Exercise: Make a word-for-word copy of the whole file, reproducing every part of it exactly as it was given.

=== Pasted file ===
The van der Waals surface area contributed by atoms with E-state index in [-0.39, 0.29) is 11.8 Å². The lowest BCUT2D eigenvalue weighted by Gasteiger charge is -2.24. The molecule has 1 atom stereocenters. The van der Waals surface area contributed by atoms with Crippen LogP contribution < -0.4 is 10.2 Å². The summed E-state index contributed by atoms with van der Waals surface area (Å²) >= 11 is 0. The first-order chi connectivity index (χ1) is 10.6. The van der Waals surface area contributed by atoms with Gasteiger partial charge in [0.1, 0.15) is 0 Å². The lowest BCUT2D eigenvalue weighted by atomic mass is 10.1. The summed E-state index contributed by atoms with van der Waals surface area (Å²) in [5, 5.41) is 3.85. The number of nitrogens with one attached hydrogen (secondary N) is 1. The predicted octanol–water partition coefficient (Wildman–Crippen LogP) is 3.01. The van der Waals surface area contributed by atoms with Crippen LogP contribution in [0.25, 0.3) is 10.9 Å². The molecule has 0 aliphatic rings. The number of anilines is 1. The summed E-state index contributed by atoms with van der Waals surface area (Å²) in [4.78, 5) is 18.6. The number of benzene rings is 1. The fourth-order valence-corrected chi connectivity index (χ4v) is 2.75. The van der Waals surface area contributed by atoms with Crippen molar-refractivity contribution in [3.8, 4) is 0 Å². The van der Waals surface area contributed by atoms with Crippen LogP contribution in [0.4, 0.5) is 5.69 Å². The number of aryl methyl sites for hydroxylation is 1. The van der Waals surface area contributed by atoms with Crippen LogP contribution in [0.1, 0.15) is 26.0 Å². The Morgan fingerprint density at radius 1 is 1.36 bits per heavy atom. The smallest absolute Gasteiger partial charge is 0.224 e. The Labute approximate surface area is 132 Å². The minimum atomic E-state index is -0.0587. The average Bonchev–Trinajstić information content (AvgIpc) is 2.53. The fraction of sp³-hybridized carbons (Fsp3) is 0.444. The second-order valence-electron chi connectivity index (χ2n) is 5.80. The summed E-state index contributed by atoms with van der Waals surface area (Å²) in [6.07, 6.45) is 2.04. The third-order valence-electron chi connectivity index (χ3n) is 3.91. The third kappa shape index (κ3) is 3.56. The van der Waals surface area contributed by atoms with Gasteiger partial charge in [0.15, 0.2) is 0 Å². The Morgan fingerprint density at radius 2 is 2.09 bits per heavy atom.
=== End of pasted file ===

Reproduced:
The van der Waals surface area contributed by atoms with E-state index in [-0.39, 0.29) is 11.8 Å². The lowest BCUT2D eigenvalue weighted by Gasteiger charge is -2.24. The molecule has 1 atom stereocenters. The van der Waals surface area contributed by atoms with Crippen LogP contribution < -0.4 is 10.2 Å². The summed E-state index contributed by atoms with van der Waals surface area (Å²) >= 11 is 0. The first-order chi connectivity index (χ1) is 10.6. The van der Waals surface area contributed by atoms with Gasteiger partial charge in [0.1, 0.15) is 0 Å². The lowest BCUT2D eigenvalue weighted by atomic mass is 10.1. The summed E-state index contributed by atoms with van der Waals surface area (Å²) in [5, 5.41) is 3.85. The number of nitrogens with one attached hydrogen (secondary N) is 1. The predicted octanol–water partition coefficient (Wildman–Crippen LogP) is 3.01. The van der Waals surface area contributed by atoms with Crippen LogP contribution in [0.25, 0.3) is 10.9 Å². The molecule has 0 aliphatic rings. The number of anilines is 1. The summed E-state index contributed by atoms with van der Waals surface area (Å²) in [4.78, 5) is 18.6. The number of benzene rings is 1. The fourth-order valence-corrected chi connectivity index (χ4v) is 2.75. The van der Waals surface area contributed by atoms with Crippen molar-refractivity contribution in [3.8, 4) is 0 Å². The van der Waals surface area contributed by atoms with Crippen LogP contribution in [0.4, 0.5) is 5.69 Å². The number of aryl methyl sites for hydroxylation is 1. The van der Waals surface area contributed by atoms with Crippen LogP contribution in [0.1, 0.15) is 26.0 Å². The Morgan fingerprint density at radius 1 is 1.36 bits per heavy atom. The smallest absolute Gasteiger partial charge is 0.224 e. The Labute approximate surface area is 132 Å². The minimum atomic E-state index is -0.0587. The average Bonchev–Trinajstić information content (AvgIpc) is 2.53. The fraction of sp³-hybridized carbons (Fsp3) is 0.444. The second-order valence-electron chi connectivity index (χ2n) is 5.80. The summed E-state index contributed by atoms with van der Waals surface area (Å²) in [6.07, 6.45) is 2.04. The third-order valence-electron chi connectivity index (χ3n) is 3.91. The third kappa shape index (κ3) is 3.56. The van der Waals surface area contributed by atoms with Gasteiger partial charge in [0.15, 0.2) is 0 Å². The Morgan fingerprint density at radius 2 is 2.09 bits per heavy atom.